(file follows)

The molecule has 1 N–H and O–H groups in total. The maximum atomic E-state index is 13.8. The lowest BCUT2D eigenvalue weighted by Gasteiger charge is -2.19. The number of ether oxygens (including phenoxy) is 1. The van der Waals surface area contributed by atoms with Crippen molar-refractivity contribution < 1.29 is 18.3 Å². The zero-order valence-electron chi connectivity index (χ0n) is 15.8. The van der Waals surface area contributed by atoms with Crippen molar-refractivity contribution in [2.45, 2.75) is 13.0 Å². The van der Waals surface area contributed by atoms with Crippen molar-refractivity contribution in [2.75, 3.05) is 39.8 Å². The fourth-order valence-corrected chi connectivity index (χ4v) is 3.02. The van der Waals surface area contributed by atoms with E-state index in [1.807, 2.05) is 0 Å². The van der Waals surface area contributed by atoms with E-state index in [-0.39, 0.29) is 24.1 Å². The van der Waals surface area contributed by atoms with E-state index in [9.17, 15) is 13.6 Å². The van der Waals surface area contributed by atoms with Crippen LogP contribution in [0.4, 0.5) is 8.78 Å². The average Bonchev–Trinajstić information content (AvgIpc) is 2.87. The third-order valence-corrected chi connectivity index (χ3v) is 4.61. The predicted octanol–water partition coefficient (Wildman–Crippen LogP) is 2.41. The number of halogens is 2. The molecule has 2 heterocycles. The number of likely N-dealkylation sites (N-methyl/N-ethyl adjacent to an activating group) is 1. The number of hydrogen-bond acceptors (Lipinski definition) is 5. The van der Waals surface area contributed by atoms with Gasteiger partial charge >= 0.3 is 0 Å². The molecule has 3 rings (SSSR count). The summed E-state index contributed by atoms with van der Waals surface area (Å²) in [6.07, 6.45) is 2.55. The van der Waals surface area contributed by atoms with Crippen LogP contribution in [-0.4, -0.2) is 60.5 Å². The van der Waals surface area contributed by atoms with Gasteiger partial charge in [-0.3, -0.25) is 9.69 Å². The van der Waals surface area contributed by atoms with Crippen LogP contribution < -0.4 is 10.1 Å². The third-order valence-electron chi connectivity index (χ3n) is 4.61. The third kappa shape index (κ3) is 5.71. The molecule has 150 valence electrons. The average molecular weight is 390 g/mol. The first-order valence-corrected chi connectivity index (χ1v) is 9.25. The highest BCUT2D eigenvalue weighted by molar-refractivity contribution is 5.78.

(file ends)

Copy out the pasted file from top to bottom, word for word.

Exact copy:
The molecule has 1 N–H and O–H groups in total. The maximum atomic E-state index is 13.8. The lowest BCUT2D eigenvalue weighted by Gasteiger charge is -2.19. The number of ether oxygens (including phenoxy) is 1. The van der Waals surface area contributed by atoms with Crippen molar-refractivity contribution < 1.29 is 18.3 Å². The zero-order valence-electron chi connectivity index (χ0n) is 15.8. The van der Waals surface area contributed by atoms with Crippen molar-refractivity contribution in [2.45, 2.75) is 13.0 Å². The van der Waals surface area contributed by atoms with Crippen molar-refractivity contribution in [2.75, 3.05) is 39.8 Å². The fourth-order valence-corrected chi connectivity index (χ4v) is 3.02. The van der Waals surface area contributed by atoms with E-state index in [1.807, 2.05) is 0 Å². The van der Waals surface area contributed by atoms with E-state index in [-0.39, 0.29) is 24.1 Å². The van der Waals surface area contributed by atoms with E-state index in [9.17, 15) is 13.6 Å². The van der Waals surface area contributed by atoms with Crippen LogP contribution in [0.4, 0.5) is 8.78 Å². The average Bonchev–Trinajstić information content (AvgIpc) is 2.87. The third-order valence-corrected chi connectivity index (χ3v) is 4.61. The predicted octanol–water partition coefficient (Wildman–Crippen LogP) is 2.41. The number of halogens is 2. The molecule has 2 heterocycles. The number of likely N-dealkylation sites (N-methyl/N-ethyl adjacent to an activating group) is 1. The number of hydrogen-bond acceptors (Lipinski definition) is 5. The van der Waals surface area contributed by atoms with Gasteiger partial charge >= 0.3 is 0 Å². The molecule has 3 rings (SSSR count). The summed E-state index contributed by atoms with van der Waals surface area (Å²) in [6.07, 6.45) is 2.55. The van der Waals surface area contributed by atoms with Crippen LogP contribution in [-0.4, -0.2) is 60.5 Å². The van der Waals surface area contributed by atoms with Gasteiger partial charge in [-0.3, -0.25) is 9.69 Å². The van der Waals surface area contributed by atoms with Crippen LogP contribution < -0.4 is 10.1 Å². The third-order valence-electron chi connectivity index (χ3n) is 4.61. The third kappa shape index (κ3) is 5.71. The molecule has 150 valence electrons. The average molecular weight is 390 g/mol. The first-order valence-corrected chi connectivity index (χ1v) is 9.25. The highest BCUT2D eigenvalue weighted by molar-refractivity contribution is 5.78.